I’m liking the Salomon X-Alp ski touring boot. It’s noticeably light in weight, tours well, and is remarkably stiff. Salomon told me the shell plastic is easy to heat mold. I needed room for my metatarsals, so into the press they went. Yep, incredibly easy to punch out. You could almost do it with a gloved finger pressing on the inside of the shell. Suspicion: this is likely the same plastic as the Atomic Backland and other boots with Memoryfit, as the plastic heat formed at a much lower temperature than I’m used to with normal Grilamid or PU boots.
I sometimes entirely remove the power strap from my touring boots. Depends on the unique feel and performance of a given ski boot combined with a given leg shape and skier style. With X-Alp I’m finding I prefer having the power strap. Perhaps because of how it integrates with the “rolling” spoiler (the parts that allow rolling ankle movement in touring mode).
Notes: X-Alp is of course nearly the same boot as Arcteryx Procline. It’s stiffer, and easier to press mold due to having no rubber laminated to it. It won’t be in retail until fall of 2017, but I figured we might as well get our work with the X-Alp boot into the public sphere, for reference as the year progresses. I’ve been in the boot quite a few days, beginning with a press trip in Colorado this past December.
In terms of quickie review, I can easily say X-Alp skis stiff, with the rigid feel we expect from a non-overlap shell. The black color creates noticeable solar heating — nice in winter, could be uncomfortable in spring. The “ankle roll” spoiler system does feel good in touring mode and makes planting your climbing skins on the track a more intuitive act, but I don’t feel the rolling action offers any advantage in sidehilling with skins. As with other boots made with easily molded shell plastic such as Atomic and Fischer, ability to heavily customize the fit might be the best feature of X-Alp. Indeed, one wonders if all ski touring boots will boast these “lower softening temperature” plastics within a year or two. They’re sure fun to play with.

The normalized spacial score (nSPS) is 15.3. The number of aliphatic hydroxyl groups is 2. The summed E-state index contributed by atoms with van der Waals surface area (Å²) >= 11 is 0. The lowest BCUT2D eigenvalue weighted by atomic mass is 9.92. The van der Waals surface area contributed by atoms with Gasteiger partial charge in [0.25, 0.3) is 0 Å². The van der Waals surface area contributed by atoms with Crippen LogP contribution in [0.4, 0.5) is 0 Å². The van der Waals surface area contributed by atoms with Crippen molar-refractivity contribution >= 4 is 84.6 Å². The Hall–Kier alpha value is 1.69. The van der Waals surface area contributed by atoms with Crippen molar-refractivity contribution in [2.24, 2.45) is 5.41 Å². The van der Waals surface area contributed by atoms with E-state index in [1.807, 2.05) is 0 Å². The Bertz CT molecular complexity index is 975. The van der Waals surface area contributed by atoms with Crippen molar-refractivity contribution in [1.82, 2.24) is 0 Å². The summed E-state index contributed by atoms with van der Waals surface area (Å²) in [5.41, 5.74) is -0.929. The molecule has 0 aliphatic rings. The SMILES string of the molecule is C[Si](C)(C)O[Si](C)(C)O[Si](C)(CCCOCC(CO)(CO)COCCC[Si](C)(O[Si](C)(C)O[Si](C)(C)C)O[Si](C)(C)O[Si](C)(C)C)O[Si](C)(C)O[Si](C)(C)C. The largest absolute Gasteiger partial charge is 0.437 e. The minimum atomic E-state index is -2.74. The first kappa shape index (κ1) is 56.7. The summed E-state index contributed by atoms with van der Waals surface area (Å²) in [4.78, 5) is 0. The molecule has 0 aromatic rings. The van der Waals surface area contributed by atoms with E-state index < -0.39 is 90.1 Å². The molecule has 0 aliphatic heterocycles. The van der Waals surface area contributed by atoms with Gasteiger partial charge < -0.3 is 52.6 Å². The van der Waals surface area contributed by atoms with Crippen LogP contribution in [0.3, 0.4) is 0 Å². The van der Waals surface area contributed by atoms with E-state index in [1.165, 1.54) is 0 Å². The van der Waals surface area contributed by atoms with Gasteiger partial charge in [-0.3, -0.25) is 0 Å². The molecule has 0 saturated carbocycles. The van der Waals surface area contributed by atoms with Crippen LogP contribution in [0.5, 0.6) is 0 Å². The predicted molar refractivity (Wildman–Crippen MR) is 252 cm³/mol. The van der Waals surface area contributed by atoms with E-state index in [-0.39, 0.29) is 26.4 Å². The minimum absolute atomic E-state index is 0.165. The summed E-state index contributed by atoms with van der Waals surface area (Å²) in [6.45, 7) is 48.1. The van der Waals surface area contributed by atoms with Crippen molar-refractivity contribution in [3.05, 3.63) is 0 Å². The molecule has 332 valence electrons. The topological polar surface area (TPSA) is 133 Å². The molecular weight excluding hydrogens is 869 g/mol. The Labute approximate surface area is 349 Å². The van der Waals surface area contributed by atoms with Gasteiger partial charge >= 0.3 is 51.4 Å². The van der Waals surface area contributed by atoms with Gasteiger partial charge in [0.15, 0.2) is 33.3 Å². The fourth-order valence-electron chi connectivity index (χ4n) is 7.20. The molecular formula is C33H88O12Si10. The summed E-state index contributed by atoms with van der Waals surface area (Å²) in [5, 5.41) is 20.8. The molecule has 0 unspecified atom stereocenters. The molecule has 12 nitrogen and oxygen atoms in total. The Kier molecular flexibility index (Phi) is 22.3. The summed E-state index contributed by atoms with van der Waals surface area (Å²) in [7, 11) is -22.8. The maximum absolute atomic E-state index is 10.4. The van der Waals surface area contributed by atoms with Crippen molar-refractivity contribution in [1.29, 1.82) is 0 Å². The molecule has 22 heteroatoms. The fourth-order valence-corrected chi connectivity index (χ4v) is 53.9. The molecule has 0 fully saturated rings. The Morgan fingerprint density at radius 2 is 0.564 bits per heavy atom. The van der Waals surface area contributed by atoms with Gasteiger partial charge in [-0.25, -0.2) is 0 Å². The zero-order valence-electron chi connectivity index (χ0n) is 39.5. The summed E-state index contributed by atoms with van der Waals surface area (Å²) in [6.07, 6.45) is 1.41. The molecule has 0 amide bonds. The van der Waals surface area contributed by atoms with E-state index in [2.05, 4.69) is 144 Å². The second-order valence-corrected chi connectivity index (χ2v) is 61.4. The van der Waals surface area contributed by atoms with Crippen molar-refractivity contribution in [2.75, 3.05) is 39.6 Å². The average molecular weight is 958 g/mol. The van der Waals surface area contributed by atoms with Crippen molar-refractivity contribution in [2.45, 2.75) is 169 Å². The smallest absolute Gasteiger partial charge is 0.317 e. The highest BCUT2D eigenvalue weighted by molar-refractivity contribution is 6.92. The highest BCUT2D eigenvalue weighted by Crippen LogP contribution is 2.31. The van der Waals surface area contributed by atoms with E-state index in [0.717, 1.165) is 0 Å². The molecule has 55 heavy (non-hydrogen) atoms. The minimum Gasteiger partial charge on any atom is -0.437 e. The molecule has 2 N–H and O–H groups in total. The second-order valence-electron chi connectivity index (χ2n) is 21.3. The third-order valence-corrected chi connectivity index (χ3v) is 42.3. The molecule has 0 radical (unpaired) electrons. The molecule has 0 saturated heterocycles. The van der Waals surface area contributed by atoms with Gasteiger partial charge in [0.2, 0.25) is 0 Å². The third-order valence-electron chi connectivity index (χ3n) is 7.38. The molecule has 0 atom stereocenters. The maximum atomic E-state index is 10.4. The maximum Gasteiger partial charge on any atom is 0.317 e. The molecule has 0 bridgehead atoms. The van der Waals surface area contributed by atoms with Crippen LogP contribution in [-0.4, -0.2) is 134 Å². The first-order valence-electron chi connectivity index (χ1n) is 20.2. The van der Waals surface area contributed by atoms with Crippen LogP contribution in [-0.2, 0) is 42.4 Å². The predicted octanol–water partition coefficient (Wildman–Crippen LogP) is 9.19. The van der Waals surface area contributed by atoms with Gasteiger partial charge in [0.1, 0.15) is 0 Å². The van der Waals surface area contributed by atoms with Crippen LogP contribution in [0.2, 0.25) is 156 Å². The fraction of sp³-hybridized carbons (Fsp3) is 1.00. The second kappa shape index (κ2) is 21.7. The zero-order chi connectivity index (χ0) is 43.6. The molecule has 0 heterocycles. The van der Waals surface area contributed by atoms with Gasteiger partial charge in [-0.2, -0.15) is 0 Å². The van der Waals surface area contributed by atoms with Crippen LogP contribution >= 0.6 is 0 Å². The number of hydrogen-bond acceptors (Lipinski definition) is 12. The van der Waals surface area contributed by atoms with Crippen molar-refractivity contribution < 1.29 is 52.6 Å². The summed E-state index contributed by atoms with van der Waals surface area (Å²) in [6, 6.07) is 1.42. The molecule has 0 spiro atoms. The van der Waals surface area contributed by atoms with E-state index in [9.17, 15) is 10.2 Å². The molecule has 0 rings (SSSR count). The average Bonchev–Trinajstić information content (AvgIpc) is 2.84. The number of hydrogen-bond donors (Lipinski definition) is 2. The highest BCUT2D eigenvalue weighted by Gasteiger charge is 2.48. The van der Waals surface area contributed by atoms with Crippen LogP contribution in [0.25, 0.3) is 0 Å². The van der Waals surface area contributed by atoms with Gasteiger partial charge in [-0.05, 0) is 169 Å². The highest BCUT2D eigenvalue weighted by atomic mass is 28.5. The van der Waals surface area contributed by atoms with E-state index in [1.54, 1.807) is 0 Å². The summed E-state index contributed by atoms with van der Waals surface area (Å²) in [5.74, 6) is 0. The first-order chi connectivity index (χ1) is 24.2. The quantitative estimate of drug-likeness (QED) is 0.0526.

If I do more work on the X-Alp boots I’ll add a photos and comments here.
WildSnow.com publisher emeritus and founder Lou (Louis Dawson) has a 50+ years career in climbing, backcountry skiing and ski mountaineering. He was the first person in history to ski down all 54 Colorado 14,000-foot peaks, has authored numerous books about about backcountry skiing, and has skied from the summit of Denali in Alaska, North America’s highest mountain.